- The man took to the stage and grabbed the microphone after Ms Thunberg said: “The people in power didn’t listen.”
Climate activist Greta Thunberg was briefly interrupted today by a man who approached her on stage, after she invited a Palestinian and an Afghan woman to speak at a climate protest in Amsterdam.
Ms. Thunberg was speaking to a crowd of tens of thousands when she invited the women to the stage.
“As a climate justice movement, we must listen to the voices of those who are oppressed and those who fight for freedom and justice. Otherwise, there will be no climate justice without international solidarity,” she added.
After the Palestinian and Afghan women spoke, and Ms. Thunberg resumed her speech, noting that “the people in power were not listening,” a man came on stage and interrupted her, grabbing the microphone.
“I came here for a climate demonstration, not for a political point of view,” he said, before being escorted out to booing from the crowd.
Ms. Thunberg then grabbed the microphone and repeated: “Calm down.”
After a short pause, she began chanting: “There is no climate justice in the occupied territories.”
The man’s identity was not clear. He was wearing a jacket bearing the name of a group called Water Natuurlijk that elected members to Dutch water boards.
Before Ms. Thunberg took to the stage, the event came to a brief halt when a small group of activists at the front of the crowd waved Palestinian flags and chanted pro-Palestinian slogans.
She appeared undeterred and was later seen dancing behind the stage as a band played.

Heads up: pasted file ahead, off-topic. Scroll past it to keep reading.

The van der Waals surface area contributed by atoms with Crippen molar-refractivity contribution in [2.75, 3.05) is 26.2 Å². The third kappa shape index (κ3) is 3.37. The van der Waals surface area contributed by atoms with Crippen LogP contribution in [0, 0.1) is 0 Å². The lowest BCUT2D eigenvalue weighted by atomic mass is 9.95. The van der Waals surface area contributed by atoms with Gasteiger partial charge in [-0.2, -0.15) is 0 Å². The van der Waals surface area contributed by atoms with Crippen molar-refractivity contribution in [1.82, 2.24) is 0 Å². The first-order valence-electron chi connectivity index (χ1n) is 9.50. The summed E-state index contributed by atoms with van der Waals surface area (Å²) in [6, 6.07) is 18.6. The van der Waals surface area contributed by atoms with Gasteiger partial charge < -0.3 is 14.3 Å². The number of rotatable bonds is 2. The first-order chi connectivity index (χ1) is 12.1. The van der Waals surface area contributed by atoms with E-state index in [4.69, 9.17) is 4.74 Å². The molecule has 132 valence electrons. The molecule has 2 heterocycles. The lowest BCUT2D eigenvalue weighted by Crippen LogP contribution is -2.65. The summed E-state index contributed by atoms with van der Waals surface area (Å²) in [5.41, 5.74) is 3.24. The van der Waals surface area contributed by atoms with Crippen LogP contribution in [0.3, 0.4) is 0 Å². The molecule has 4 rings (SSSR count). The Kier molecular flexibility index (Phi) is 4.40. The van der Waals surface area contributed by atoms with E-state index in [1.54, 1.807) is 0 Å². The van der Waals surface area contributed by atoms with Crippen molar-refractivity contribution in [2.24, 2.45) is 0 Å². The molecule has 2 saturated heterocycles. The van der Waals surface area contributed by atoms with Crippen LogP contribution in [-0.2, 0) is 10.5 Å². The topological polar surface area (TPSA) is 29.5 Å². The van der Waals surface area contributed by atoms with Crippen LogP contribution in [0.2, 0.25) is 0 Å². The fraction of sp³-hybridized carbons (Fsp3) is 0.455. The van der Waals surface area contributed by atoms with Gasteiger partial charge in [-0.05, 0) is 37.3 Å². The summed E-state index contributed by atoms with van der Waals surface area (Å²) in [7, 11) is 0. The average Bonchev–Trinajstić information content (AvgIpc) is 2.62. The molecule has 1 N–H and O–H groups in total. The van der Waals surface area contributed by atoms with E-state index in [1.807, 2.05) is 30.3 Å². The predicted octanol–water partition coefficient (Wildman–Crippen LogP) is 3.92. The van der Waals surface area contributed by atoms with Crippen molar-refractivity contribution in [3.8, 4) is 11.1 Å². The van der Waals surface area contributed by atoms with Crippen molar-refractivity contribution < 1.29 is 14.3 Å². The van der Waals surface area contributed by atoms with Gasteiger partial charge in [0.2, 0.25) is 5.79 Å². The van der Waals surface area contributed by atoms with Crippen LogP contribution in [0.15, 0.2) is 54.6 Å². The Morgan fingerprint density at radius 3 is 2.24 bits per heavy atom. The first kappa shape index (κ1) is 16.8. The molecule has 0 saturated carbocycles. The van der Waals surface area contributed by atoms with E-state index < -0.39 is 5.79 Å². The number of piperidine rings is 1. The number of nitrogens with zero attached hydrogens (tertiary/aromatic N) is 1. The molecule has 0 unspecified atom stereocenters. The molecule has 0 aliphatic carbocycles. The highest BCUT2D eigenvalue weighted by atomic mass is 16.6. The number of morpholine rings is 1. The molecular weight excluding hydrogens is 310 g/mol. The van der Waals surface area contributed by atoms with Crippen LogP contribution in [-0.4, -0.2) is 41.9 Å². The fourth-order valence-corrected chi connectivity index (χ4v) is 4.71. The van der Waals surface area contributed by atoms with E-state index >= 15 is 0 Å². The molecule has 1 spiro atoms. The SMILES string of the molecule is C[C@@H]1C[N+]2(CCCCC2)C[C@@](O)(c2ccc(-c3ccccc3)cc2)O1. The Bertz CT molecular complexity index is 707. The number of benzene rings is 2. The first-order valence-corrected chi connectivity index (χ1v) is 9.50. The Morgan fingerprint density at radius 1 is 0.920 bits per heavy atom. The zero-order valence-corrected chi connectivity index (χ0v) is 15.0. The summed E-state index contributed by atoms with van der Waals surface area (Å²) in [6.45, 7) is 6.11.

The incident came after tens of thousands of people marched through the streets of Amsterdam to demand more action to tackle climate change, in a massive protest just 10 days before the national election.
Organizers claimed that 70,000 people participated in the march, describing it as the largest climate protest in the Netherlands.
Carrying banners reading: “Our house is burning,” “In 2050: “Daddy, what are trees?”,” and “Climate justice now,” the demonstrators gathered in Amsterdam’s central square and took to the streets.
Ms. Thunberg was among those who walked through the historic heart of the Dutch capital.
Later, political leaders, including Frans Timmermans, the former EU climate chief, who is now leading a two-party centre-left bloc in the election campaign, addressed the crowd in a square behind the Rijksmuseum.
“We are living in a time of crises, all the result of political choices that have been made. This must be done and can be done differently,” the organizing Climate Crisis Alliance said in a statement.
While the coalition included the Fridays for Future youth movement, the demonstrators were of all ages, and included a large group of medics wearing white coats and carrying a sign reading “Climate crisis = health crisis.”
I am a pediatrician. “I’m here to stand up for children’s rights,” said Laura Sonnefeld. “Children are the first to be affected by climate change.”
Tackling climate change is one of the key policy areas for the political parties competing in the general election scheduled for November 22.
“It is time for us to protest the government’s decisions,” said Margie Weiss, a Spanish teacher and youth coach. “I hope this affects the election.”
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